Sunday, July 6, 2014

summer 2014 appointments: 15 snapshots



“Philosophers are still buying books,” I was happy to learn at Different Drummer Books in Burlington, Ontario.

“The world needs a solid biography of Marcel Duchamp- people have been asking for this,” reports Tracey at Bryan Prince Bookseller in Hamilton, Ontario.

In addition to a very fine collection of old and new books, one can purchase at D&E Lake  in downtown Toronto: carved wooden canes, kilt pins, nested Russian Bill Clinton dolls, Soviet Army belt buckles, and some lovely framed art.

To rev up interest in Mark Winston’s Bee Time: Lessons from the Hive (Harvard October), I’ve been mentioning Myra Goldberg’s Bee Season among the many titles showing that, as one buyer said, “there’s a bee thing happening.”  Alas, the same buyer pointed out that the Goldberg book is actually about spelling bees.   Oops.

I pitch Henri Lefebvre’s The Missing Pieces, one of my favorite titles on the fall MIT/semiotext(e) list, with extra, rep fave enthusiasm.  Turns out to be one of the most polarizing books on the list.  It’s a compendium of what has been lost or never existed, a kind of “list literature.”  Example:  “Murder, the Hope of Women, a twenty-five minute opera composed in 1919 by Paul Hindemuth; The novel Theodor by Robert Walser; The letters of Milena Jesenska to Franz Kafka; The contents of a telephone conversation between Stalin and Pasternak after the arrest of Osip Mandelstam; The final seven meters of Kerouac’s On the Road (eaten by a dog.)”  And so on and so on.  Buyers who love this idea really love it, and imagine all sorts of display and even performance potential.  Other buyers, not so much.  In one of the Twin Cities, excitement.  In the other, “Are you kidding?  B.O.R.I.N.G.”

Speaking of Pasternak, I was meeting with Iowa City book ace Matt Lage at Iowa Book when a customer overheard him refer to Pasternak.  (He’s full of smart literary references, delivered in the nicest way.)  She approached us, and in a thick but charming Slavic accent, told us that she adores Pasternak, that her grandfather went to jail in the Soviet Union for reading him and later committed suicide, and that “you can’t understand life if you don’t understand Pasternak!”  This was a refreshing vindication of Iowa students, who until then had mainly shuffled up to the desk to grudgingly inquire about textbooks only to leave without buying them (from the bookseller who helped them anyway.)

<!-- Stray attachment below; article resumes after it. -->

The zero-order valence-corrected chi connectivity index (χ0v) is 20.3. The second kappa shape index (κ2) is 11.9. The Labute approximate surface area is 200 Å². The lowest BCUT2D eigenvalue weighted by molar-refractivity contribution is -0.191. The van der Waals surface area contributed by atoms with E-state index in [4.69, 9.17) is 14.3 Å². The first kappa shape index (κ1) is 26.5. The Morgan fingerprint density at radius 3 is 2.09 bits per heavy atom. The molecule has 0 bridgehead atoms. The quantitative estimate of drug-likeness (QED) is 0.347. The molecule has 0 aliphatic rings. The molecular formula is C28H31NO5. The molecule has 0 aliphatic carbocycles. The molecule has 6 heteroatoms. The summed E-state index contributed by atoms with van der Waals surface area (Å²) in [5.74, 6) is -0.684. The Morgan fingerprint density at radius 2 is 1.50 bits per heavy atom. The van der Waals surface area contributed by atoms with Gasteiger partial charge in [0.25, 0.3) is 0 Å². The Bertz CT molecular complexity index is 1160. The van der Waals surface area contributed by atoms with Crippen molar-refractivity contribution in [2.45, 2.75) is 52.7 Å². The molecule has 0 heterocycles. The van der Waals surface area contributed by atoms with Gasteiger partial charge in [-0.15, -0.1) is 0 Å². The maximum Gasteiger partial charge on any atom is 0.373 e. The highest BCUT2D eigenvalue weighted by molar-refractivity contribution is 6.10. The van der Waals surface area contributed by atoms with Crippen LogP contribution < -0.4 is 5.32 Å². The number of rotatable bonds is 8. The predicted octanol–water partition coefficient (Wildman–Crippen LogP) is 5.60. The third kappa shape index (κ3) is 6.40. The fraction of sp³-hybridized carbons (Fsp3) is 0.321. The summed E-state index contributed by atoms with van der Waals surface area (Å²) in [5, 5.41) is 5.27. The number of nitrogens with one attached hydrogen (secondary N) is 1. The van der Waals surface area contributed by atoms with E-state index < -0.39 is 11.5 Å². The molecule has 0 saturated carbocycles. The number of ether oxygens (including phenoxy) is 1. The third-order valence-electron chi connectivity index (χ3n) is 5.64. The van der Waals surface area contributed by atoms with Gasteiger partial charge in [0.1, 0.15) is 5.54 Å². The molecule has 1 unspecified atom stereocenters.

Reactions to Michael MacDonald’s Overreach: Delusions of Regime Change in Iraq (Harvard October) have quickly gone from an “old news” shrug to “very timely” thanks to Cheney and company’s recent helpful reminders.

“Why is MIT not doing books on 3-D printing?!?”

“Greil Marcus, say no more!”

After perusing digital images and page layouts from the book, Kris Kleindienst at Left Bank Books in St Louis says of Paul Strand: Photography & Film for theTwentieth Century (Yale November) “This is the way art books are supposed to look!”  This makes my day.

How social media is supposed to work: the buyer at Common Good Books in St Paul is excited to see the long-awaited English translation of Alexander Kluge’s History & Obstinacy on the MIT/Zone list (October) and notes that he’d just seen a tweet from a San Francisco bookseller who is also anxiously waiting to read it, which adds to the appeal.

In describing Jeremy Bernstein’s Nuclear Iran (Harvard October), I refer to the “small, cute trim size” in my mark-up notes.  A buyer raises an eyebrow and finds this an amusing phrase about such a grim subject.  Maybe I should take it out.

The logo of the new Murty Classical Library of India series from Harvard brings a smile to the face of every bookseller who sees it.

I’m used to meeting booksellers in cramped offices or behind public information desks where I sometimes get to answer customer inquiries during appointments.  (I helped a woman find a book on the birds of Iowa and felt ludicrously giddy over this.)  But Kim Stephenson, McGill University Bookstore buyer, saw me in the Hospitality Suite of the Montreal Book Fair, which happened to coincide with my visit.  We were surrounded by fancy snacks, a well-stocked bar, comfy chairs and a stunning penthouse view.  I could get used to this. 

In reference to book prices, Prairie Lights’ Paul Ingram notes that “$40 will get you a very nice dinner in Iowa City!”




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